Seven artists to watch at the Digital Toronto Fringe Festival
From seasoned artists to emerging talent, here are more than half a dozen names to look for at this year’s Toronto Fringe online.
This is the second year in a row that the Toronto Fringe – the city’s most exciting theater festival – has gone digital. But judging by the descriptions of the 65+ shows in this year’s lineup, everyone has stepped up their technical game. Watching their work online will be a nice break from that twice-weekly Zoom office meeting. And the level of talent is incredibly high. Here are some notable artists to look for in the coming weeks. The Fringe runs from July 21 to 31.
dTaborah Johnson, Writer / Actor / Director, The Incredible Adventures Of That Nice Canajun Girl
The multi-talented Johnson is part of one of Toronto’s most accomplished entertainment families; her brother is actor and director Clark, while her sister is beloved musician Molly. dTaborah – or Tabby – meanwhile, sings and acts. She’ll do a lot of both on her inventory show filled with song (everything from black spirituals to jazz-tinged nursery rhymes), poetic readings (by everyone from TS Eliot to Dorothy Parker), and stories. More info here.
Yaw Attuah, writer / performer, One of the good ones
One of the nicest surprises of Fringe 2018 was Attuah’s Rhymes With Wow, a highly regarded solo comedy about growing up in Fort Erie, Ontario, and seeking love and friendship. His new show, One Of The Good Ones, challenges ideas about diversity, alliance and inclusion. With her magnetic stage presence and biting wit, get ready to say “Wow” again. More info here.
Kenneth T. Williams, writer, Bannock Republic
The horrific revelations of Canada’s residential schools make Cree playwright Williams’ 90-minute show a must-see. Two Aboriginal characters have different feelings about a school; one, a newly elected chief, wants to preserve it as a memorial, while the other wants to clean up the finances of the reserve and possibly get rid of it. The show is sort of a sequel to Williams’ popular and highly produced Thunderstick. With Ed Roy at the helm, expect vibrant characters, solid acting, and a poignant and fun review of a hot topic. More info here.
Sam Roulston, writer / actor, Cringe
Best known as a member of the Bad Dog Theater versatile improvisational team (he’s a frequent performer at Theatresports), the UK-born, affable, mischievous, mischievous skit is also a regular sketch in troupes like Champagne. Boyfriend and DVG and is part of the faculty at Second City. His solo sketch comedy Cringe is inspired by epic – that is, shameful – moments he has witnessed or experienced himself. The show has the festival’s most memorable hashtag: #CringeAtTheFringe. More info here.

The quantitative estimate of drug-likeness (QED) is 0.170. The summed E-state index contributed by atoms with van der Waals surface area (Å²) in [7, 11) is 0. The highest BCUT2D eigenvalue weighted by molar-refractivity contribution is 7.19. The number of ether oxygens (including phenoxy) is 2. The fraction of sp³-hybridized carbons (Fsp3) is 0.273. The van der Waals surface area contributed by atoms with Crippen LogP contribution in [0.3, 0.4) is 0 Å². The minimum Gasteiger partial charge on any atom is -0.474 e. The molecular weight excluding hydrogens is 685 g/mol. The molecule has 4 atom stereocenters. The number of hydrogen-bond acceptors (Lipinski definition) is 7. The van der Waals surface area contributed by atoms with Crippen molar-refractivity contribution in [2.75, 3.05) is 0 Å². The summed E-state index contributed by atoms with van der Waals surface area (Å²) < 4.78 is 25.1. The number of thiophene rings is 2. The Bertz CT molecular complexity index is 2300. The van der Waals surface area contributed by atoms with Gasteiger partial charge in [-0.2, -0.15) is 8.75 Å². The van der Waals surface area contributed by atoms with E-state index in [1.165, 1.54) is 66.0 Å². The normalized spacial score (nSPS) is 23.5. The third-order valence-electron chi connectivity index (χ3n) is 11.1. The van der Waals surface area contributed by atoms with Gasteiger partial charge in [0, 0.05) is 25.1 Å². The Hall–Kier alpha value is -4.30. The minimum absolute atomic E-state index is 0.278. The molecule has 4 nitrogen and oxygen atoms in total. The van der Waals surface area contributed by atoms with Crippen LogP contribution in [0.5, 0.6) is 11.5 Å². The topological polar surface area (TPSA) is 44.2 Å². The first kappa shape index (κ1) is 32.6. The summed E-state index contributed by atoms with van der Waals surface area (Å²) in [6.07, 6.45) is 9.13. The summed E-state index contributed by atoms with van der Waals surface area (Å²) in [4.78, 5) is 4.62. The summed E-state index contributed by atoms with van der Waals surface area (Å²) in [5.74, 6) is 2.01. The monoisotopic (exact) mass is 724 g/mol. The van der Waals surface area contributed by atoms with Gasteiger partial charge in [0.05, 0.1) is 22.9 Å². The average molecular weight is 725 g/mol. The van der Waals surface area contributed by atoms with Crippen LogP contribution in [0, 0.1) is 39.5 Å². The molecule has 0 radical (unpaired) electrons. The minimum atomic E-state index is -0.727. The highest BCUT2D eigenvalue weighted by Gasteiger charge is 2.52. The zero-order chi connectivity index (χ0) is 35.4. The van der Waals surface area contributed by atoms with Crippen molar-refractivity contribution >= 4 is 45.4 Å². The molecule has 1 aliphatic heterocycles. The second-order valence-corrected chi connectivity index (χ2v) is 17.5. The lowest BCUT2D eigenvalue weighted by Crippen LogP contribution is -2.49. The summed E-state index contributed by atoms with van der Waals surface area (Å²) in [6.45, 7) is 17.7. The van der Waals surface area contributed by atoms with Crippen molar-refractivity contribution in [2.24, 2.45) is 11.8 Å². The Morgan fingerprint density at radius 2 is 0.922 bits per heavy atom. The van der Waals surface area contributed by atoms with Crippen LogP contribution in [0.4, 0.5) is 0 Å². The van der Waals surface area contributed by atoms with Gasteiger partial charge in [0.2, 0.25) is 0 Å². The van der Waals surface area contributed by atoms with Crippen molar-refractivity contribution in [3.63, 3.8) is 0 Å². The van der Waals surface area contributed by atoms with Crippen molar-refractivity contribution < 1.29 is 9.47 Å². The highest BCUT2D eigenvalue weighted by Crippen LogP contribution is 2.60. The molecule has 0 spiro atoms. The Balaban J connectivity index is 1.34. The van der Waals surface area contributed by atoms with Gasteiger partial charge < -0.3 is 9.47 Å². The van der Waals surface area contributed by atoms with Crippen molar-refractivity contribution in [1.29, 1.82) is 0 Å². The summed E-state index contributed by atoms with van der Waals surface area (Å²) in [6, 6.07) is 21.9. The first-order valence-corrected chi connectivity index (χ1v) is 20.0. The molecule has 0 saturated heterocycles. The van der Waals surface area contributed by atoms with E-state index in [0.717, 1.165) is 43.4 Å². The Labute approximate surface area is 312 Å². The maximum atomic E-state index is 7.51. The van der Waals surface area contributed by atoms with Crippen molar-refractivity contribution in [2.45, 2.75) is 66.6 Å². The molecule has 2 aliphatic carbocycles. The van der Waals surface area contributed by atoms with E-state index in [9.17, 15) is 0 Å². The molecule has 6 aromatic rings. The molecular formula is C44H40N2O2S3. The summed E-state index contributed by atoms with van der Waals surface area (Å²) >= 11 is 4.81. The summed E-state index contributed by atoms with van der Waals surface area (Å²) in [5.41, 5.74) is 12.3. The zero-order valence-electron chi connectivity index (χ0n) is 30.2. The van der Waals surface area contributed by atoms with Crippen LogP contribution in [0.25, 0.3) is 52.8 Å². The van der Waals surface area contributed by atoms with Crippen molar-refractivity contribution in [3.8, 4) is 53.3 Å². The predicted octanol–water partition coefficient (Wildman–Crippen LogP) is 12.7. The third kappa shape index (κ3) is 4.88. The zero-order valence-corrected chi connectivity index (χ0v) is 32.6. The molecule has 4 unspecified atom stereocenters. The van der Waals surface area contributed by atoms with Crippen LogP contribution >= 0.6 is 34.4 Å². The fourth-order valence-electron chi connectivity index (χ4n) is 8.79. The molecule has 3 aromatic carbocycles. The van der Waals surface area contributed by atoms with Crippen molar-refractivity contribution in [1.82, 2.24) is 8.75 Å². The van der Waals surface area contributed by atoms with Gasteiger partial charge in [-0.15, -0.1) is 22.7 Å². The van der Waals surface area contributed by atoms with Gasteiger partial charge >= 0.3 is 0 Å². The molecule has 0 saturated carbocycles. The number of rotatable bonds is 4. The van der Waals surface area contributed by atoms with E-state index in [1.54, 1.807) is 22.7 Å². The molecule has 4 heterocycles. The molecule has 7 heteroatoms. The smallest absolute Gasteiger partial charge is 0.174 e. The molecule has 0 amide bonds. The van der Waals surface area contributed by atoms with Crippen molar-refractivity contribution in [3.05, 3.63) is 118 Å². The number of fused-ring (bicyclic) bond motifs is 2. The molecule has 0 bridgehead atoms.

Christel Bartelse, co-host, But that’s another story
The name Bartelse in a Fringe (All KIDding Aside, Prank) or Next Stage (The Surprise) show always guarantees a lot of fun. This time, the spontaneous and energetic artist joins forces with Briane Nasimok to co-host a complete storytelling show. The two are now veterans of the format, having co-hosted in-person and virtual editions of the show during the pandemic. Guests at this special edition of the festival include frequent Fringers Chris Gibbs and Tracey Erin Smith as well as Shayna Jones and Colin Mochrie of Whose Line Is It Anyway. More info here.
Selena Vyle, Creator / Performer / Director, Broken Hearted Girl
Over the past few years, Toronto comedy fans have fallen in love with the extraordinary drag queen Vyle, who has become an MVP on shows like the award-winning Canadian Comedy Award show A Sketch Comedy Extravaganza Eleganza! It is therefore normal that Vyle’s last show is entirely devoted to love: the ups, the sorrows, the fabulous outfits. Vyle tells her story in a series of Gei Ping Hohl music videos (with original music by Kitty Creature and lyrics by Vyle), and judging by the trailers on the Fringe site, she more than deserved this reference to Beyoncé. . More info here.
Mohammad Yaghoubi, writer / director, Dance Of Torn Papers
Iranian playwright Yaghoubi was a hit at the Next Stage Festival 2020 with his powerful drama Winter Of 88, about a family in Tehran who are under attack on their city. Now he’s revisiting his award-winning Dance Of Torn Papers, releasing two new pieces titled Mother and Birthday Present. The plays deal with different forms of connection – a relevant topic during a pandemic – and can be viewed in English or Farsi. As a bonus, the writer / director promises viewers a 360-degree immersive experience when they watch. More info here.